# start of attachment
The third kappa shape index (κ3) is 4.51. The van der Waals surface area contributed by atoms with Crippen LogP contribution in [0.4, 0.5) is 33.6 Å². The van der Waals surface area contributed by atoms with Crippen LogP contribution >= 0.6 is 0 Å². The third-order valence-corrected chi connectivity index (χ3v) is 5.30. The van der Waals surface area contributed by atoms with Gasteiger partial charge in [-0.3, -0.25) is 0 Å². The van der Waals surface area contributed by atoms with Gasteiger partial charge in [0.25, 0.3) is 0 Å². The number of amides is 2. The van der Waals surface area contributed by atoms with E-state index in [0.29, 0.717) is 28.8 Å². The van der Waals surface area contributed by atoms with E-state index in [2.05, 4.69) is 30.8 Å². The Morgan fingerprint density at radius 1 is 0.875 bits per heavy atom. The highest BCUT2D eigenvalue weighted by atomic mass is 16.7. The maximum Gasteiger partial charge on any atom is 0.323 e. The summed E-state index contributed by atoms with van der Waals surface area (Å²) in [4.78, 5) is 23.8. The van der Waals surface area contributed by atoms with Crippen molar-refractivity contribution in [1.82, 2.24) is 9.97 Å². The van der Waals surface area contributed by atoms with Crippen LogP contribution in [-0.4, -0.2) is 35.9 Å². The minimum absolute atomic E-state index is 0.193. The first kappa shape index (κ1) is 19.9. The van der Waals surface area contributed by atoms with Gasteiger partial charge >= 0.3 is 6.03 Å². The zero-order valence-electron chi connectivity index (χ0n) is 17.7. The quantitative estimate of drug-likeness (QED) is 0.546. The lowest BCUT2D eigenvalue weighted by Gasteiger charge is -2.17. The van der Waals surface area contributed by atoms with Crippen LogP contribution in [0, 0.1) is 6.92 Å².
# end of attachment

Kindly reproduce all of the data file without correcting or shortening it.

The third kappa shape index (κ3) is 4.51. The van der Waals surface area contributed by atoms with Crippen LogP contribution in [0.4, 0.5) is 33.6 Å². The van der Waals surface area contributed by atoms with Crippen LogP contribution >= 0.6 is 0 Å². The third-order valence-corrected chi connectivity index (χ3v) is 5.30. The van der Waals surface area contributed by atoms with Gasteiger partial charge in [-0.3, -0.25) is 0 Å². The van der Waals surface area contributed by atoms with Gasteiger partial charge in [0.25, 0.3) is 0 Å². The number of amides is 2. The van der Waals surface area contributed by atoms with E-state index in [0.29, 0.717) is 28.8 Å². The van der Waals surface area contributed by atoms with E-state index in [2.05, 4.69) is 30.8 Å². The Morgan fingerprint density at radius 1 is 0.875 bits per heavy atom. The highest BCUT2D eigenvalue weighted by atomic mass is 16.7. The maximum Gasteiger partial charge on any atom is 0.323 e. The summed E-state index contributed by atoms with van der Waals surface area (Å²) in [4.78, 5) is 23.8. The van der Waals surface area contributed by atoms with Crippen molar-refractivity contribution in [1.82, 2.24) is 9.97 Å². The van der Waals surface area contributed by atoms with Crippen LogP contribution in [-0.4, -0.2) is 35.9 Å². The minimum absolute atomic E-state index is 0.193. The first kappa shape index (κ1) is 19.9. The van der Waals surface area contributed by atoms with Gasteiger partial charge >= 0.3 is 6.03 Å². The zero-order valence-electron chi connectivity index (χ0n) is 17.7. The quantitative estimate of drug-likeness (QED) is 0.546. The lowest BCUT2D eigenvalue weighted by Gasteiger charge is -2.17. The van der Waals surface area contributed by atoms with Crippen LogP contribution in [0, 0.1) is 6.92 Å².